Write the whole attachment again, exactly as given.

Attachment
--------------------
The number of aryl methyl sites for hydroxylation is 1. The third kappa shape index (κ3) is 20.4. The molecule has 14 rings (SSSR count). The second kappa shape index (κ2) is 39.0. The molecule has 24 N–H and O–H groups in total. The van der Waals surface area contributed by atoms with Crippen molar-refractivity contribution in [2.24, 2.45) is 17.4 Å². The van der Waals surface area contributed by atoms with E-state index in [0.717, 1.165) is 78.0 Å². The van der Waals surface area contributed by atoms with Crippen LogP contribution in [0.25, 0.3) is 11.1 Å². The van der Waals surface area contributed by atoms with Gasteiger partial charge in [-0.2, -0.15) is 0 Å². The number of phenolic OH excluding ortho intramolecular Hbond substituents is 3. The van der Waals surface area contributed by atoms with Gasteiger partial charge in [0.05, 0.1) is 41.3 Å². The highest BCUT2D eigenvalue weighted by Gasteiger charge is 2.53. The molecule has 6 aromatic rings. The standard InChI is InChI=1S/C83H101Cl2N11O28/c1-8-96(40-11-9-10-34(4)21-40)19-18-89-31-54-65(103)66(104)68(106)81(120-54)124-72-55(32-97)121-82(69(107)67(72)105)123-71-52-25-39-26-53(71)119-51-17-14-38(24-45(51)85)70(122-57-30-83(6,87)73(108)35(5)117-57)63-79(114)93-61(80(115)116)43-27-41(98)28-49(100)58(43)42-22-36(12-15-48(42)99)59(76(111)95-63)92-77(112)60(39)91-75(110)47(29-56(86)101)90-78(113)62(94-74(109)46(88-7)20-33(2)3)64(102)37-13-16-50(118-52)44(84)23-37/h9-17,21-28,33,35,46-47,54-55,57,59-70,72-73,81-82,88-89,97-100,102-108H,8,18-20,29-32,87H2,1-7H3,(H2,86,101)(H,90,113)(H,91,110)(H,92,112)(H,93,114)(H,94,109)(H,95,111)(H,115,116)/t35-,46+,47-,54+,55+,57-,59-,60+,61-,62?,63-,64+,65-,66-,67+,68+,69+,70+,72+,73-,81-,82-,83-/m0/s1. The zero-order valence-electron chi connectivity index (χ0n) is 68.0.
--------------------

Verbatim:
The number of aryl methyl sites for hydroxylation is 1. The third kappa shape index (κ3) is 20.4. The molecule has 14 rings (SSSR count). The second kappa shape index (κ2) is 39.0. The molecule has 24 N–H and O–H groups in total. The van der Waals surface area contributed by atoms with Crippen molar-refractivity contribution in [2.24, 2.45) is 17.4 Å². The van der Waals surface area contributed by atoms with E-state index in [0.717, 1.165) is 78.0 Å². The van der Waals surface area contributed by atoms with Crippen LogP contribution in [0.25, 0.3) is 11.1 Å². The van der Waals surface area contributed by atoms with Gasteiger partial charge in [-0.2, -0.15) is 0 Å². The number of phenolic OH excluding ortho intramolecular Hbond substituents is 3. The van der Waals surface area contributed by atoms with Gasteiger partial charge in [0.05, 0.1) is 41.3 Å². The highest BCUT2D eigenvalue weighted by Gasteiger charge is 2.53. The molecule has 6 aromatic rings. The standard InChI is InChI=1S/C83H101Cl2N11O28/c1-8-96(40-11-9-10-34(4)21-40)19-18-89-31-54-65(103)66(104)68(106)81(120-54)124-72-55(32-97)121-82(69(107)67(72)105)123-71-52-25-39-26-53(71)119-51-17-14-38(24-45(51)85)70(122-57-30-83(6,87)73(108)35(5)117-57)63-79(114)93-61(80(115)116)43-27-41(98)28-49(100)58(43)42-22-36(12-15-48(42)99)59(76(111)95-63)92-77(112)60(39)91-75(110)47(29-56(86)101)90-78(113)62(94-74(109)46(88-7)20-33(2)3)64(102)37-13-16-50(118-52)44(84)23-37/h9-17,21-28,33,35,46-47,54-55,57,59-70,72-73,81-82,88-89,97-100,102-108H,8,18-20,29-32,87H2,1-7H3,(H2,86,101)(H,90,113)(H,91,110)(H,92,112)(H,93,114)(H,94,109)(H,95,111)(H,115,116)/t35-,46+,47-,54+,55+,57-,59-,60+,61-,62?,63-,64+,65-,66-,67+,68+,69+,70+,72+,73-,81-,82-,83-/m0/s1. The zero-order valence-electron chi connectivity index (χ0n) is 68.0.